Agus Syafri, an officer of the Central Java Agricultural and Plantation Agency, said that the government had yet to be able to provide irrigation facilities. So far, the government has only assisted farmers in terms of granting tools for agricultural support, fertilizer, spraying, and seeds. He admitted that this was not optimal enough to make farmers switch crops.
“Production facilities granted to the farmers include fertilizers, agricultural tools and machinery, post-harvest tools, marketing facilitation, and partnerships,” Agus told Jaring.id in an interview on Sunday, October 18.
“Victims” of Commercial Administration
Chairperson of the Muhammadiyah Tobacco Control Center (MTCC) Magelang, Retno Rusdjijati, revealed several problems that could be the reason for tobacco farmers to switch to other commodities.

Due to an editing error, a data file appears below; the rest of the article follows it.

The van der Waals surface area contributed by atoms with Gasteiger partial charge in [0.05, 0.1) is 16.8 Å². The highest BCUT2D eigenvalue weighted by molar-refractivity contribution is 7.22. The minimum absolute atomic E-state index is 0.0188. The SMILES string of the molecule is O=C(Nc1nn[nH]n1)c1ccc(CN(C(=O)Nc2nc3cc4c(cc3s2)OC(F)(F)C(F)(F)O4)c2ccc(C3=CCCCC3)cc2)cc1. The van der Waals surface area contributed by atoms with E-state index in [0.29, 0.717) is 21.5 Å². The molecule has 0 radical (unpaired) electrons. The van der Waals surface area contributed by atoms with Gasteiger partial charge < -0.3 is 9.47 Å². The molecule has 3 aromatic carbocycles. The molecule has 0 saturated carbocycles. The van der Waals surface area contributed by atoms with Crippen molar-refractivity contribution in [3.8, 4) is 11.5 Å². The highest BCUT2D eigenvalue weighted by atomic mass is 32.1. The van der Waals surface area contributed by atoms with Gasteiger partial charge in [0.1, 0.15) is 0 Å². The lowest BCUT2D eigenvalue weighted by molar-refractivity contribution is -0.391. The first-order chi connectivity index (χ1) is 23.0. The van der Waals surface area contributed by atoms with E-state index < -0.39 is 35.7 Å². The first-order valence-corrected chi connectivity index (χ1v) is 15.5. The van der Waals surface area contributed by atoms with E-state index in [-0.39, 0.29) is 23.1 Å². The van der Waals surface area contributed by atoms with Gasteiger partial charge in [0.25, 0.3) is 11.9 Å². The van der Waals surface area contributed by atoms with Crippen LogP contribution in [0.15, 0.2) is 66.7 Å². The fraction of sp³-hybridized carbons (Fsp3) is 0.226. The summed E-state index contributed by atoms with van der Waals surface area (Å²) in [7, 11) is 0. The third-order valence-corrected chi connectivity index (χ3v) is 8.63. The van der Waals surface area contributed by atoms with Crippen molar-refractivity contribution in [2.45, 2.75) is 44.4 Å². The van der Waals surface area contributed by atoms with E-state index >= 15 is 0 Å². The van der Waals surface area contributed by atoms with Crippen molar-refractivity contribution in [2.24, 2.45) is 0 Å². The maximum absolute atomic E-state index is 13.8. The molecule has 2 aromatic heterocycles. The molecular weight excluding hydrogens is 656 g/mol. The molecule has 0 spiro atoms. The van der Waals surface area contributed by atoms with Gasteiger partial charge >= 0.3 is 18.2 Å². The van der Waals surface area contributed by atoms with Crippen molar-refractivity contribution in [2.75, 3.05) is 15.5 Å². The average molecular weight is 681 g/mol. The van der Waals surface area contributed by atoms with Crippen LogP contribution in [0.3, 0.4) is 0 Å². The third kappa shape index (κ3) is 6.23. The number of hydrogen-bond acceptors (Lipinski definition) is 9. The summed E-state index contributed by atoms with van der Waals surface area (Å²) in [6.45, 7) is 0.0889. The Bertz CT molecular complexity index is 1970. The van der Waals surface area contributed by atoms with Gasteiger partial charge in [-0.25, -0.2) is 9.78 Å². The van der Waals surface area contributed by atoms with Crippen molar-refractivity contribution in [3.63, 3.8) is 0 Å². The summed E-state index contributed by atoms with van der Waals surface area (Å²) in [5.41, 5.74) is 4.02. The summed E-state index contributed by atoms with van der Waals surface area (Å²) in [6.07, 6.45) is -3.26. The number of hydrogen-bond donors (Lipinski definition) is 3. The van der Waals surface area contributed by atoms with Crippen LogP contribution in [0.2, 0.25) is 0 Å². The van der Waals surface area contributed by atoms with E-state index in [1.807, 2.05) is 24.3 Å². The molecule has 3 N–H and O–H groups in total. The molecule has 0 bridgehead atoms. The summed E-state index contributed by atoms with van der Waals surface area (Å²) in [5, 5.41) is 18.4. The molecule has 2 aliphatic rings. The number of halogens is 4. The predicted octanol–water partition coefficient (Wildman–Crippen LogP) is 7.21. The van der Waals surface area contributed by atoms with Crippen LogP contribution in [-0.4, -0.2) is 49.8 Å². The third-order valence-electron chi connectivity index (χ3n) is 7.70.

First, the bad trade system or the buying and selling process of tobacco. According to Retno, conspiracy in the market between middlemen and the cigarette industry made the farmers unable to determine their own selling value.
Second, tobacco plants make agricultural land no longer fertile, and the influence of weather caused the quality of tobacco to be less than optimal.
“In addition, switching to other plants is needed for food security during a pandemic,” she said.
The research results of the Center for Social Security Studies (PKJS), University of Indonesia, “A Qualitative Study on the Life of Tobacco Farmers in Central Lombok, Pamekasan, and Central Kendal in an effort to Control Cigarette Consumption”; are in line with MMTC’s assessment.